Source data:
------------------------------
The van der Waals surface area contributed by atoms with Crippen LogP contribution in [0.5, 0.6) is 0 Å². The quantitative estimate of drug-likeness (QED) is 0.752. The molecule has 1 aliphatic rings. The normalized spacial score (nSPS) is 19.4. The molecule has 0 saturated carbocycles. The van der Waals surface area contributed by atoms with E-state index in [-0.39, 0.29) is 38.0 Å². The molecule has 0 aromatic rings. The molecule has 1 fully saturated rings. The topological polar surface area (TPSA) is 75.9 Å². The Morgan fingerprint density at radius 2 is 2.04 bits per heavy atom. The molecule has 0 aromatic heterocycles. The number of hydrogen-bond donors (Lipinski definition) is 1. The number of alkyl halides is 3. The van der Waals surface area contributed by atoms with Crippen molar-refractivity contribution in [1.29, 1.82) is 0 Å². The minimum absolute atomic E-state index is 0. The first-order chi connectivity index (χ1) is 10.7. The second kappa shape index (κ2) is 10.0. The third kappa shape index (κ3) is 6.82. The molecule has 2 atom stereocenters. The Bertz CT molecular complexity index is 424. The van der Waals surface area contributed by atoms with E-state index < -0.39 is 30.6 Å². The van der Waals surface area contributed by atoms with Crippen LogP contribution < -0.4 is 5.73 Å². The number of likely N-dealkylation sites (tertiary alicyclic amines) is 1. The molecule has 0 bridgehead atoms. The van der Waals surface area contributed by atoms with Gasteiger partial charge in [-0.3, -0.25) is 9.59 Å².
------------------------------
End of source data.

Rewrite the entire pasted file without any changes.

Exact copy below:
The van der Waals surface area contributed by atoms with Crippen LogP contribution in [0.5, 0.6) is 0 Å². The quantitative estimate of drug-likeness (QED) is 0.752. The molecule has 1 aliphatic rings. The normalized spacial score (nSPS) is 19.4. The molecule has 0 saturated carbocycles. The van der Waals surface area contributed by atoms with E-state index in [-0.39, 0.29) is 38.0 Å². The molecule has 0 aromatic rings. The molecule has 1 fully saturated rings. The topological polar surface area (TPSA) is 75.9 Å². The Morgan fingerprint density at radius 2 is 2.04 bits per heavy atom. The molecule has 0 aromatic heterocycles. The number of hydrogen-bond donors (Lipinski definition) is 1. The number of alkyl halides is 3. The van der Waals surface area contributed by atoms with Crippen molar-refractivity contribution in [1.29, 1.82) is 0 Å². The minimum absolute atomic E-state index is 0. The first-order chi connectivity index (χ1) is 10.7. The second kappa shape index (κ2) is 10.0. The third kappa shape index (κ3) is 6.82. The molecule has 2 atom stereocenters. The Bertz CT molecular complexity index is 424. The van der Waals surface area contributed by atoms with E-state index < -0.39 is 30.6 Å². The van der Waals surface area contributed by atoms with Crippen LogP contribution < -0.4 is 5.73 Å². The number of likely N-dealkylation sites (tertiary alicyclic amines) is 1. The molecule has 0 bridgehead atoms. The van der Waals surface area contributed by atoms with Gasteiger partial charge in [-0.3, -0.25) is 9.59 Å².